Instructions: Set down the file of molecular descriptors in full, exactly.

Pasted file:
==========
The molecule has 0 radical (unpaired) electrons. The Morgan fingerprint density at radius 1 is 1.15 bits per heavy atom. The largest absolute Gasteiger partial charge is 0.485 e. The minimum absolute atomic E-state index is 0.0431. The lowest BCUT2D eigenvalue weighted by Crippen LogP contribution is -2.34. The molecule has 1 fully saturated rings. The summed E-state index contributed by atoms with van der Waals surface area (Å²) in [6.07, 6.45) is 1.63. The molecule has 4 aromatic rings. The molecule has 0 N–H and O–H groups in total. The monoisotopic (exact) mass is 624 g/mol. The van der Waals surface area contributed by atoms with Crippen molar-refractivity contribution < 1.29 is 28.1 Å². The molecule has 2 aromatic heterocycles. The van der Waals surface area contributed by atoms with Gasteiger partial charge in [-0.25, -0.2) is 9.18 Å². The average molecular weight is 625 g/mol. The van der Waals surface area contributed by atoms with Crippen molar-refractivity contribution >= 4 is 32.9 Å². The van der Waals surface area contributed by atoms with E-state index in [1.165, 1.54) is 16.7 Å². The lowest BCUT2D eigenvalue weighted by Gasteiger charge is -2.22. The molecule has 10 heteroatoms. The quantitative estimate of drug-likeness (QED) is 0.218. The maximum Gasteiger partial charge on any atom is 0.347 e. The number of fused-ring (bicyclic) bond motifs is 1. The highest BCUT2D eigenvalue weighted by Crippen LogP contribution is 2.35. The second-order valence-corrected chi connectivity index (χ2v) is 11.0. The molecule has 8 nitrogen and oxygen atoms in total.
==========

The molecule has 0 radical (unpaired) electrons. The Morgan fingerprint density at radius 1 is 1.15 bits per heavy atom. The largest absolute Gasteiger partial charge is 0.485 e. The minimum absolute atomic E-state index is 0.0431. The lowest BCUT2D eigenvalue weighted by Crippen LogP contribution is -2.34. The molecule has 1 fully saturated rings. The summed E-state index contributed by atoms with van der Waals surface area (Å²) in [6.07, 6.45) is 1.63. The molecule has 4 aromatic rings. The molecule has 0 N–H and O–H groups in total. The monoisotopic (exact) mass is 624 g/mol. The van der Waals surface area contributed by atoms with Crippen molar-refractivity contribution < 1.29 is 28.1 Å². The molecule has 2 aromatic heterocycles. The van der Waals surface area contributed by atoms with Gasteiger partial charge in [-0.25, -0.2) is 9.18 Å². The average molecular weight is 625 g/mol. The van der Waals surface area contributed by atoms with Crippen molar-refractivity contribution >= 4 is 32.9 Å². The van der Waals surface area contributed by atoms with E-state index in [1.165, 1.54) is 16.7 Å². The lowest BCUT2D eigenvalue weighted by Gasteiger charge is -2.22. The molecule has 10 heteroatoms. The quantitative estimate of drug-likeness (QED) is 0.218. The maximum Gasteiger partial charge on any atom is 0.347 e. The number of fused-ring (bicyclic) bond motifs is 1. The highest BCUT2D eigenvalue weighted by Crippen LogP contribution is 2.35. The second-order valence-corrected chi connectivity index (χ2v) is 11.0. The molecule has 8 nitrogen and oxygen atoms in total.